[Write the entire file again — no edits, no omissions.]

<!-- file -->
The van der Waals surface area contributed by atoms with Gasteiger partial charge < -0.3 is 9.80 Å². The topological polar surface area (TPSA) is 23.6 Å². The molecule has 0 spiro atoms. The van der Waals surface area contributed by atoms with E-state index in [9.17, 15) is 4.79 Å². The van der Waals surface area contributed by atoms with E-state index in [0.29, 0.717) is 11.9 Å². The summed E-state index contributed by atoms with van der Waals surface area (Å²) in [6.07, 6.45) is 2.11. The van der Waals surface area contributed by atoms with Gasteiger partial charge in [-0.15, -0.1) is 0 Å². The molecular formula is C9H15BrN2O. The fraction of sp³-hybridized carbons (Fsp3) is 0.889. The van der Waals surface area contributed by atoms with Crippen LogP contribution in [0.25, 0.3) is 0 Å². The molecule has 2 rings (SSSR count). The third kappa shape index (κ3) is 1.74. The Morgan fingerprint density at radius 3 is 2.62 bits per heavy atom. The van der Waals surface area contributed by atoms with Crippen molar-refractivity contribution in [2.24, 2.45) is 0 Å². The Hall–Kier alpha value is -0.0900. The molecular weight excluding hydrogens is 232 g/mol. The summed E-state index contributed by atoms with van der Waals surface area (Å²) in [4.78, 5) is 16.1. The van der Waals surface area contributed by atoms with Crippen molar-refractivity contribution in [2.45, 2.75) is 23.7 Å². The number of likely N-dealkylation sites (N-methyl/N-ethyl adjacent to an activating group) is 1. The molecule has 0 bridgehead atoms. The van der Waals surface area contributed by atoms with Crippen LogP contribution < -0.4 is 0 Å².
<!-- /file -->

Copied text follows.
The van der Waals surface area contributed by atoms with Gasteiger partial charge < -0.3 is 9.80 Å². The topological polar surface area (TPSA) is 23.6 Å². The molecule has 0 spiro atoms. The van der Waals surface area contributed by atoms with E-state index in [9.17, 15) is 4.79 Å². The van der Waals surface area contributed by atoms with E-state index in [0.29, 0.717) is 11.9 Å². The summed E-state index contributed by atoms with van der Waals surface area (Å²) in [6.07, 6.45) is 2.11. The van der Waals surface area contributed by atoms with Gasteiger partial charge in [-0.15, -0.1) is 0 Å². The molecular formula is C9H15BrN2O. The fraction of sp³-hybridized carbons (Fsp3) is 0.889. The van der Waals surface area contributed by atoms with Crippen LogP contribution in [0.25, 0.3) is 0 Å². The molecule has 2 rings (SSSR count). The third kappa shape index (κ3) is 1.74. The Morgan fingerprint density at radius 3 is 2.62 bits per heavy atom. The van der Waals surface area contributed by atoms with Crippen molar-refractivity contribution in [2.24, 2.45) is 0 Å². The Hall–Kier alpha value is -0.0900. The molecular weight excluding hydrogens is 232 g/mol. The summed E-state index contributed by atoms with van der Waals surface area (Å²) in [4.78, 5) is 16.1. The van der Waals surface area contributed by atoms with Crippen molar-refractivity contribution in [2.45, 2.75) is 23.7 Å². The number of likely N-dealkylation sites (N-methyl/N-ethyl adjacent to an activating group) is 1. The molecule has 0 bridgehead atoms. The van der Waals surface area contributed by atoms with Crippen LogP contribution < -0.4 is 0 Å².